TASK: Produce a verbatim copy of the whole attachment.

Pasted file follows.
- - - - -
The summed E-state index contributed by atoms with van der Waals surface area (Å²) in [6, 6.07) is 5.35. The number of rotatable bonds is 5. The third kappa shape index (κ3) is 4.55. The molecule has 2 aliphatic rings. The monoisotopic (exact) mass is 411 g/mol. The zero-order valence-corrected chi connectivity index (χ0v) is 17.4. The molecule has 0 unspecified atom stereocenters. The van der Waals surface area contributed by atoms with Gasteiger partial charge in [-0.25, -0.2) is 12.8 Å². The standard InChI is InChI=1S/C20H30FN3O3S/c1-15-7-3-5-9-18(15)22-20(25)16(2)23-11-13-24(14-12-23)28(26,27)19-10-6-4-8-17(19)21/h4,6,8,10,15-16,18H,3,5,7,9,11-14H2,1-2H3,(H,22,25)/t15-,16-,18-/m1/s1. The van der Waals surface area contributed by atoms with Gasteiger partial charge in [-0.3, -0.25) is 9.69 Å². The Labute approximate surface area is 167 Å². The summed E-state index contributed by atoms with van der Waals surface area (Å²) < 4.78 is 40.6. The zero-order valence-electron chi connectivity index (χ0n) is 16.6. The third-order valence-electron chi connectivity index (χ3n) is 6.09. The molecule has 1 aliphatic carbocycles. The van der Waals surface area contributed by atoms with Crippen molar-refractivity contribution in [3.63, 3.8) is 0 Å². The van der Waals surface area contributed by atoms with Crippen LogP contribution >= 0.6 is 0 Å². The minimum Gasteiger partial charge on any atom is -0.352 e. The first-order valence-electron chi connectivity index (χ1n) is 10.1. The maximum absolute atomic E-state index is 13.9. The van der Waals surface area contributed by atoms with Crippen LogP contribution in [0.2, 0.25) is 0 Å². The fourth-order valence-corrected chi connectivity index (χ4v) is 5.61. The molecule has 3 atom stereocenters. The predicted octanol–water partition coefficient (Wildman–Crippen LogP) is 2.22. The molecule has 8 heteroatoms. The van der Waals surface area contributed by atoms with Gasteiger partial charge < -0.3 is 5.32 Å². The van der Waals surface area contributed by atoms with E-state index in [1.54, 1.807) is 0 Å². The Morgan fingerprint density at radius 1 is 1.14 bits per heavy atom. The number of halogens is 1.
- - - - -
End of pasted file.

The summed E-state index contributed by atoms with van der Waals surface area (Å²) in [6, 6.07) is 5.35. The number of rotatable bonds is 5. The third kappa shape index (κ3) is 4.55. The molecule has 2 aliphatic rings. The monoisotopic (exact) mass is 411 g/mol. The zero-order valence-corrected chi connectivity index (χ0v) is 17.4. The molecule has 0 unspecified atom stereocenters. The van der Waals surface area contributed by atoms with Gasteiger partial charge in [-0.25, -0.2) is 12.8 Å². The standard InChI is InChI=1S/C20H30FN3O3S/c1-15-7-3-5-9-18(15)22-20(25)16(2)23-11-13-24(14-12-23)28(26,27)19-10-6-4-8-17(19)21/h4,6,8,10,15-16,18H,3,5,7,9,11-14H2,1-2H3,(H,22,25)/t15-,16-,18-/m1/s1. The van der Waals surface area contributed by atoms with Gasteiger partial charge in [-0.3, -0.25) is 9.69 Å². The Labute approximate surface area is 167 Å². The summed E-state index contributed by atoms with van der Waals surface area (Å²) < 4.78 is 40.6. The zero-order valence-electron chi connectivity index (χ0n) is 16.6. The third-order valence-electron chi connectivity index (χ3n) is 6.09. The molecule has 1 aliphatic carbocycles. The van der Waals surface area contributed by atoms with Crippen molar-refractivity contribution in [3.63, 3.8) is 0 Å². The van der Waals surface area contributed by atoms with Crippen LogP contribution >= 0.6 is 0 Å². The minimum Gasteiger partial charge on any atom is -0.352 e. The first-order valence-electron chi connectivity index (χ1n) is 10.1. The maximum absolute atomic E-state index is 13.9. The van der Waals surface area contributed by atoms with Crippen LogP contribution in [0.2, 0.25) is 0 Å². The fourth-order valence-corrected chi connectivity index (χ4v) is 5.61. The molecule has 3 atom stereocenters. The predicted octanol–water partition coefficient (Wildman–Crippen LogP) is 2.22. The molecule has 8 heteroatoms. The van der Waals surface area contributed by atoms with Gasteiger partial charge < -0.3 is 5.32 Å². The van der Waals surface area contributed by atoms with E-state index in [1.54, 1.807) is 0 Å². The Morgan fingerprint density at radius 1 is 1.14 bits per heavy atom. The number of halogens is 1.